Fifteen Eighty Four

Academic perspectives from Cambridge University Press


30,000 new foods you haven’t tried yet

Julian Cribb

Humans have yet to explore Planet Earth in terms of what it can offer that is good to eat.

“Food can give full rein to humanity’s imagination, dreams and ideas. It can prevent war and secure our future in the time of our greatest peril.”

That’s one of the shocking facts in Food or War, a powerful new book on the future of food.

The present industrial food system includes fewer than 1 per cent of all the edible plants on the planet. The unbelievable narrowness of the modern industrial diet is a stark illustration of how poor it is, not only in diversity but also in healthiness and sustainability.

Nowadays, more than two thirds of humans die by their own hand – the hand holding the fork or chopsticks – from a diet-related disease. Our bad diet is a cause of most of the incurable diseases that are clogging up healthcare systems around the world.

In Food or War, I foreshadow a global food revolution that will transform not only what we eat – but also the future of civilization. A revolution that will feed everyone, reduce the risk of war, help end the Sixth Extinction, overcome climate risk in the food supply – and provide us all with a far more interesting, tasty, healthy and sustainable diet.

A long-running study by Australian agronomist Dr Bruce French has compiled a worldwide list of edible plants that already contains 30,500 entries. Compare this with the 200 plants that form the staples of your ‘supermarket diet’ and you can see how much we are missing – and how impoverished is the present global food system.

Many of these unknown food plants will become staples of the future, sustainable world diet, along with sea plants and many other currently neglected foods. Many of these plants are already well known to indigenous peoples around the world – but the knowledge is fragile and may soon be lost, as too may many of plant species now being eradicated by land clearing, wildfires and climate change.

In Australia, for example, there are over 6,100 edible plants known to Aboriginal people, of which only four or five appear in the present Australian diet, and only one in the world diet.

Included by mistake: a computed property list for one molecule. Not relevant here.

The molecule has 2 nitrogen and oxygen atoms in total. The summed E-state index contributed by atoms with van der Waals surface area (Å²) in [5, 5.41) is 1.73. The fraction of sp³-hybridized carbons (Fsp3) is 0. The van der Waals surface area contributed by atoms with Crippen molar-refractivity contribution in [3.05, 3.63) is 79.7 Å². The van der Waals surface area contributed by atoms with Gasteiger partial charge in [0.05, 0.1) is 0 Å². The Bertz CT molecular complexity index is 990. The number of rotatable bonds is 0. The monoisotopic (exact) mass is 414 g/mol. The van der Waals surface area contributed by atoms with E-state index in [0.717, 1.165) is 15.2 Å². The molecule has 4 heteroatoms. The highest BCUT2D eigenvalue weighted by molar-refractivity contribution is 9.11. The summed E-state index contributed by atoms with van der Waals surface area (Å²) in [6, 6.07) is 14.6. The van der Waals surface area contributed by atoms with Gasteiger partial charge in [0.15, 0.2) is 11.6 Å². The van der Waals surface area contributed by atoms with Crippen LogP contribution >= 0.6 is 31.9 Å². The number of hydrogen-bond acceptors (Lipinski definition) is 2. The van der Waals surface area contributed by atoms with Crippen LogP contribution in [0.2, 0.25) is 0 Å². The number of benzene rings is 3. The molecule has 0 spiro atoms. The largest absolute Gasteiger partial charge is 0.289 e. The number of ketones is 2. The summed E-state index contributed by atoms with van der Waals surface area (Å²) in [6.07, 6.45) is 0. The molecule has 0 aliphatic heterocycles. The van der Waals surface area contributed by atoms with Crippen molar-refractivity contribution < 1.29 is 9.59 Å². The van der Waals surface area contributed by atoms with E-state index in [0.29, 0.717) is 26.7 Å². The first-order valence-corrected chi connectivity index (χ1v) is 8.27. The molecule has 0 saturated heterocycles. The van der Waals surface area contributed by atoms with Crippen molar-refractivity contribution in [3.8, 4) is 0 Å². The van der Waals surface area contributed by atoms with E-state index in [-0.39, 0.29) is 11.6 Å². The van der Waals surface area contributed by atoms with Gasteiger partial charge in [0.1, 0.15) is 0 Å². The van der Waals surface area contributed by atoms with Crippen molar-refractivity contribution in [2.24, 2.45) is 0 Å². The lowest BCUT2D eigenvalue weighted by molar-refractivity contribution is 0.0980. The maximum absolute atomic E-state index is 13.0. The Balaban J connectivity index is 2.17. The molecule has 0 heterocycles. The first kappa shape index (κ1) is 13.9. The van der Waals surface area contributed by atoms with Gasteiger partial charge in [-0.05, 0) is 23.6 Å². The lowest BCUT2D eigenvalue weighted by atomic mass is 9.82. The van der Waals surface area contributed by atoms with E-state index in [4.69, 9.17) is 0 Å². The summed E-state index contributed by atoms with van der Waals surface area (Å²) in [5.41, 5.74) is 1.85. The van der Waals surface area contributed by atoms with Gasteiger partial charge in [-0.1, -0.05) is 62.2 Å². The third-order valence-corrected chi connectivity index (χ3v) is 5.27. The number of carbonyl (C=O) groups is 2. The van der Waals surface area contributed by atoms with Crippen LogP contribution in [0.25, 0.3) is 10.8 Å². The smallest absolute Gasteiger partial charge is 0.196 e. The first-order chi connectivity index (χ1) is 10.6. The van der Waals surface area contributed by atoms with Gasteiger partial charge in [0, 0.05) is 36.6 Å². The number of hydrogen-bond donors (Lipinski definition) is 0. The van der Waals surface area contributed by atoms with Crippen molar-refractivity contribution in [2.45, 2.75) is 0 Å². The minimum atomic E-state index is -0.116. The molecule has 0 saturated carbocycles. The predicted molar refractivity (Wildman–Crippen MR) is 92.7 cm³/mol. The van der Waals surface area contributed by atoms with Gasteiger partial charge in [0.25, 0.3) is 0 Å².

A vast culinary and farming opportunity and adventure awaits us as part of the three-part global food revolution described in Food or War: regenerative farming, urban food production and ocean aquaculture.

In my view, Dr French should be cast in bronze by the World Chefs’ Association for identifying tens of thousands of novel ingredients their members, the best chefs on the planet, had never even heard of.

“Thanks to an observant eye and a flash of insight, Bruce French has reshaped the human culinary destiny, the future of food and of farming.”

Just as the 1970s were the age of rock ’n roll, and the 1990s the era of the internet, we are now entering the Age of Food. Never has world cuisine been so spectacularly diverse – or so far short of its true potential.

Never have the opportunities offered by food been so many or so great – to restore the planet and its climate, to end the Sixth Extinction, to bring peace and plenty to all lands and societies, and to give rise to novel technologies and rewarding and useful employment and self-employment in megacities, on farms, in the oceans and in the world’s rewilded lands.

Food can give full rein to humanity’s imagination, dreams and ideas. It can prevent war and secure our future in the time of our greatest peril.

Food is one of the most creative acts which we humans perform. How well we do it will shape and define the future of our civilisation.


Find out more by watching a video about the book here.

View reviews and media coverage here

 Food or War by Julian Cribb

Food or War by Julian Cribb

About The Author

Julian Cribb

Julian Cribb FRSA FTSE is an Australian author and science communicator. His career includes appointments as scientific editor for The Australian newspaper, director of national aw...

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